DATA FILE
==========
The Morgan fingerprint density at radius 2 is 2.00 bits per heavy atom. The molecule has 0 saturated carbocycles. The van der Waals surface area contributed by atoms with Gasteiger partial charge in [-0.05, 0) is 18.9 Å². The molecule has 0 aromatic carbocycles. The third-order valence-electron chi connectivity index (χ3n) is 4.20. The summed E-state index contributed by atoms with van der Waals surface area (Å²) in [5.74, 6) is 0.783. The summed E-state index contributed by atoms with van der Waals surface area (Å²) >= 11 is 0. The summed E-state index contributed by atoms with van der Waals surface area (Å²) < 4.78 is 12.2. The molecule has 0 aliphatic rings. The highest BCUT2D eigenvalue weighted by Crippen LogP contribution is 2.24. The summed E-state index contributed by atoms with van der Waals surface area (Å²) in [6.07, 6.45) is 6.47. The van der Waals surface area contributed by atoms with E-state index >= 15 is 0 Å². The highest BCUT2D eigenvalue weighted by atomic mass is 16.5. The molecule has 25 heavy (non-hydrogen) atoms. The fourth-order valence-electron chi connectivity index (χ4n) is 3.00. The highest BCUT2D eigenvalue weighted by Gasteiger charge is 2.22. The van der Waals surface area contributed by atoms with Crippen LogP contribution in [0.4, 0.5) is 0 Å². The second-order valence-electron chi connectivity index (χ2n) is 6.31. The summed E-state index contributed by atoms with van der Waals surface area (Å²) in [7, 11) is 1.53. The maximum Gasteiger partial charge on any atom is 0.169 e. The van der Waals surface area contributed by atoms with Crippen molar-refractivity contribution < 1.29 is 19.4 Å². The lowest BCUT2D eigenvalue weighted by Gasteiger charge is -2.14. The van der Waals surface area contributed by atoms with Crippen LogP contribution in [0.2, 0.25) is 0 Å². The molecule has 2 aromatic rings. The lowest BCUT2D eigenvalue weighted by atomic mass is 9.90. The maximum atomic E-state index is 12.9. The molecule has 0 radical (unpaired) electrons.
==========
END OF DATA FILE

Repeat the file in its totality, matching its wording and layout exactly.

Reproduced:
The Morgan fingerprint density at radius 2 is 2.00 bits per heavy atom. The molecule has 0 saturated carbocycles. The van der Waals surface area contributed by atoms with Gasteiger partial charge in [-0.05, 0) is 18.9 Å². The molecule has 0 aromatic carbocycles. The third-order valence-electron chi connectivity index (χ3n) is 4.20. The summed E-state index contributed by atoms with van der Waals surface area (Å²) in [5.74, 6) is 0.783. The summed E-state index contributed by atoms with van der Waals surface area (Å²) >= 11 is 0. The summed E-state index contributed by atoms with van der Waals surface area (Å²) < 4.78 is 12.2. The molecule has 0 aliphatic rings. The highest BCUT2D eigenvalue weighted by Crippen LogP contribution is 2.24. The summed E-state index contributed by atoms with van der Waals surface area (Å²) in [6.07, 6.45) is 6.47. The van der Waals surface area contributed by atoms with E-state index >= 15 is 0 Å². The highest BCUT2D eigenvalue weighted by atomic mass is 16.5. The molecule has 25 heavy (non-hydrogen) atoms. The fourth-order valence-electron chi connectivity index (χ4n) is 3.00. The highest BCUT2D eigenvalue weighted by Gasteiger charge is 2.22. The van der Waals surface area contributed by atoms with Crippen LogP contribution in [0.4, 0.5) is 0 Å². The second-order valence-electron chi connectivity index (χ2n) is 6.31. The summed E-state index contributed by atoms with van der Waals surface area (Å²) in [7, 11) is 1.53. The maximum Gasteiger partial charge on any atom is 0.169 e. The van der Waals surface area contributed by atoms with Crippen molar-refractivity contribution < 1.29 is 19.4 Å². The lowest BCUT2D eigenvalue weighted by Gasteiger charge is -2.14. The van der Waals surface area contributed by atoms with Crippen LogP contribution in [0.2, 0.25) is 0 Å². The molecule has 2 aromatic rings. The lowest BCUT2D eigenvalue weighted by atomic mass is 9.90. The maximum atomic E-state index is 12.9. The molecule has 0 radical (unpaired) electrons.